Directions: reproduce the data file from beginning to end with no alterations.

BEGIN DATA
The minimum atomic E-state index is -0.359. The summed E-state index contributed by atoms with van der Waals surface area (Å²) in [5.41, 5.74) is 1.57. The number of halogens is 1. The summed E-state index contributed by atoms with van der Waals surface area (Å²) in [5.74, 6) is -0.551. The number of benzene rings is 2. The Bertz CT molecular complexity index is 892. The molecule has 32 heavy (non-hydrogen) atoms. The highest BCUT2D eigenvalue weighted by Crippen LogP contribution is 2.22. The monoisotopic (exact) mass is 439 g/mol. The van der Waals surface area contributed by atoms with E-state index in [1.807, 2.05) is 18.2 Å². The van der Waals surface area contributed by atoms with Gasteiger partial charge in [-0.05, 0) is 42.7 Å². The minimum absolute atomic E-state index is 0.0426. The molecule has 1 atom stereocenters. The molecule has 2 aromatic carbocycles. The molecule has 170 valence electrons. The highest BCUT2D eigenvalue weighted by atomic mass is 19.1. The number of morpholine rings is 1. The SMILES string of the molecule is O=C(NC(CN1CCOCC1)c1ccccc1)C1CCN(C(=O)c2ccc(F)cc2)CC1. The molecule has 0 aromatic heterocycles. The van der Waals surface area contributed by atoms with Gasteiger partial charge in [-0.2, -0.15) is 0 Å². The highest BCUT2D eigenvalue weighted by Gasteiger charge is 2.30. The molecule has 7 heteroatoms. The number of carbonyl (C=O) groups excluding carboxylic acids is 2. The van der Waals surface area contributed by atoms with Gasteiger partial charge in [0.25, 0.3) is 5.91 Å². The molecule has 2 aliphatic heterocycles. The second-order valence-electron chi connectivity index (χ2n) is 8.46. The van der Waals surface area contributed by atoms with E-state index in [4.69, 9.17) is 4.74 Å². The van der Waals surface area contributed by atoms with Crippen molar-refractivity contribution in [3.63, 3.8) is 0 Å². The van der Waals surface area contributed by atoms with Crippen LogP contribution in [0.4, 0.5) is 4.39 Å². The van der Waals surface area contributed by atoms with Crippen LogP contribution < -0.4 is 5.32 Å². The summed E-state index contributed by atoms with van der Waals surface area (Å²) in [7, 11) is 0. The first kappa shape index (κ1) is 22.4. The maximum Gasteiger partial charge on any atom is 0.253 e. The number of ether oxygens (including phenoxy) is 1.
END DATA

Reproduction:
The minimum atomic E-state index is -0.359. The summed E-state index contributed by atoms with van der Waals surface area (Å²) in [5.41, 5.74) is 1.57. The number of halogens is 1. The summed E-state index contributed by atoms with van der Waals surface area (Å²) in [5.74, 6) is -0.551. The number of benzene rings is 2. The Bertz CT molecular complexity index is 892. The molecule has 32 heavy (non-hydrogen) atoms. The highest BCUT2D eigenvalue weighted by Crippen LogP contribution is 2.22. The monoisotopic (exact) mass is 439 g/mol. The van der Waals surface area contributed by atoms with E-state index in [1.807, 2.05) is 18.2 Å². The van der Waals surface area contributed by atoms with Gasteiger partial charge in [-0.05, 0) is 42.7 Å². The minimum absolute atomic E-state index is 0.0426. The molecule has 1 atom stereocenters. The molecule has 2 aromatic carbocycles. The molecule has 170 valence electrons. The highest BCUT2D eigenvalue weighted by atomic mass is 19.1. The number of morpholine rings is 1. The SMILES string of the molecule is O=C(NC(CN1CCOCC1)c1ccccc1)C1CCN(C(=O)c2ccc(F)cc2)CC1. The molecule has 0 aromatic heterocycles. The van der Waals surface area contributed by atoms with Gasteiger partial charge in [-0.2, -0.15) is 0 Å². The highest BCUT2D eigenvalue weighted by Gasteiger charge is 2.30. The molecule has 7 heteroatoms. The number of carbonyl (C=O) groups excluding carboxylic acids is 2. The van der Waals surface area contributed by atoms with Gasteiger partial charge in [0.25, 0.3) is 5.91 Å². The molecule has 2 aliphatic heterocycles. The second-order valence-electron chi connectivity index (χ2n) is 8.46. The van der Waals surface area contributed by atoms with E-state index in [4.69, 9.17) is 4.74 Å². The van der Waals surface area contributed by atoms with Crippen molar-refractivity contribution in [3.63, 3.8) is 0 Å². The van der Waals surface area contributed by atoms with Crippen LogP contribution in [0.4, 0.5) is 4.39 Å². The van der Waals surface area contributed by atoms with Crippen LogP contribution < -0.4 is 5.32 Å². The summed E-state index contributed by atoms with van der Waals surface area (Å²) in [7, 11) is 0. The first kappa shape index (κ1) is 22.4. The maximum Gasteiger partial charge on any atom is 0.253 e. The number of ether oxygens (including phenoxy) is 1.